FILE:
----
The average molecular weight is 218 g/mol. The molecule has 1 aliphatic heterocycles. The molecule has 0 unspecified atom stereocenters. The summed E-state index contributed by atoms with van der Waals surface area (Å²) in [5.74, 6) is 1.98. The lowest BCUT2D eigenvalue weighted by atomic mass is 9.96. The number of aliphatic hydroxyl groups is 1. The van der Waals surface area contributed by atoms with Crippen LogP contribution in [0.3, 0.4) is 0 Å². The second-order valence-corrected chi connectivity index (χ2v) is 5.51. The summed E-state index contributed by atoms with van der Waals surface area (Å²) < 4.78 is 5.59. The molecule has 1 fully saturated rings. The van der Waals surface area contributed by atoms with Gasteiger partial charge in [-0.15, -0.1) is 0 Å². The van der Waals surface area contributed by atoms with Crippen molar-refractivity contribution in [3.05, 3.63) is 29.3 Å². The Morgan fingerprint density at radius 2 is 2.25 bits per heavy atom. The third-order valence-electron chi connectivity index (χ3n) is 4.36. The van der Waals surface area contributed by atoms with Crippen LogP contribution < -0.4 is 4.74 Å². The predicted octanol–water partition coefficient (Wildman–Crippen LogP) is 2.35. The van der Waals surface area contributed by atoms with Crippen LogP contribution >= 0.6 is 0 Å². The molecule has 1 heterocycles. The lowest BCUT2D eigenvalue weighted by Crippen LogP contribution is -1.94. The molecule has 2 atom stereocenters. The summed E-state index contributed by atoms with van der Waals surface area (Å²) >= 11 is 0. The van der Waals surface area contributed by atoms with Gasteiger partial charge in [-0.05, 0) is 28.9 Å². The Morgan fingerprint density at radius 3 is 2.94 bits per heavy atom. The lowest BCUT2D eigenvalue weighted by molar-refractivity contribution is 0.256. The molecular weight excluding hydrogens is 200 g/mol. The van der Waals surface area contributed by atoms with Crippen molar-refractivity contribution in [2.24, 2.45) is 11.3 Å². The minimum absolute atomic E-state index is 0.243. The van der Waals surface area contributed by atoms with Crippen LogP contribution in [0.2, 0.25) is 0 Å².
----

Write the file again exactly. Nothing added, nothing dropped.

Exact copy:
The average molecular weight is 218 g/mol. The molecule has 1 aliphatic heterocycles. The molecule has 0 unspecified atom stereocenters. The summed E-state index contributed by atoms with van der Waals surface area (Å²) in [5.74, 6) is 1.98. The lowest BCUT2D eigenvalue weighted by atomic mass is 9.96. The number of aliphatic hydroxyl groups is 1. The van der Waals surface area contributed by atoms with Crippen LogP contribution in [0.3, 0.4) is 0 Å². The second-order valence-corrected chi connectivity index (χ2v) is 5.51. The summed E-state index contributed by atoms with van der Waals surface area (Å²) < 4.78 is 5.59. The molecule has 1 fully saturated rings. The van der Waals surface area contributed by atoms with Gasteiger partial charge in [-0.15, -0.1) is 0 Å². The van der Waals surface area contributed by atoms with Crippen molar-refractivity contribution in [3.05, 3.63) is 29.3 Å². The Morgan fingerprint density at radius 2 is 2.25 bits per heavy atom. The third-order valence-electron chi connectivity index (χ3n) is 4.36. The van der Waals surface area contributed by atoms with Crippen LogP contribution < -0.4 is 4.74 Å². The predicted octanol–water partition coefficient (Wildman–Crippen LogP) is 2.35. The van der Waals surface area contributed by atoms with Crippen LogP contribution >= 0.6 is 0 Å². The molecule has 1 heterocycles. The lowest BCUT2D eigenvalue weighted by Crippen LogP contribution is -1.94. The molecule has 2 atom stereocenters. The summed E-state index contributed by atoms with van der Waals surface area (Å²) >= 11 is 0. The van der Waals surface area contributed by atoms with Gasteiger partial charge in [-0.05, 0) is 28.9 Å². The Morgan fingerprint density at radius 3 is 2.94 bits per heavy atom. The lowest BCUT2D eigenvalue weighted by molar-refractivity contribution is 0.256. The molecular weight excluding hydrogens is 200 g/mol. The van der Waals surface area contributed by atoms with Crippen molar-refractivity contribution in [2.24, 2.45) is 11.3 Å². The minimum absolute atomic E-state index is 0.243. The van der Waals surface area contributed by atoms with Crippen LogP contribution in [0.2, 0.25) is 0 Å².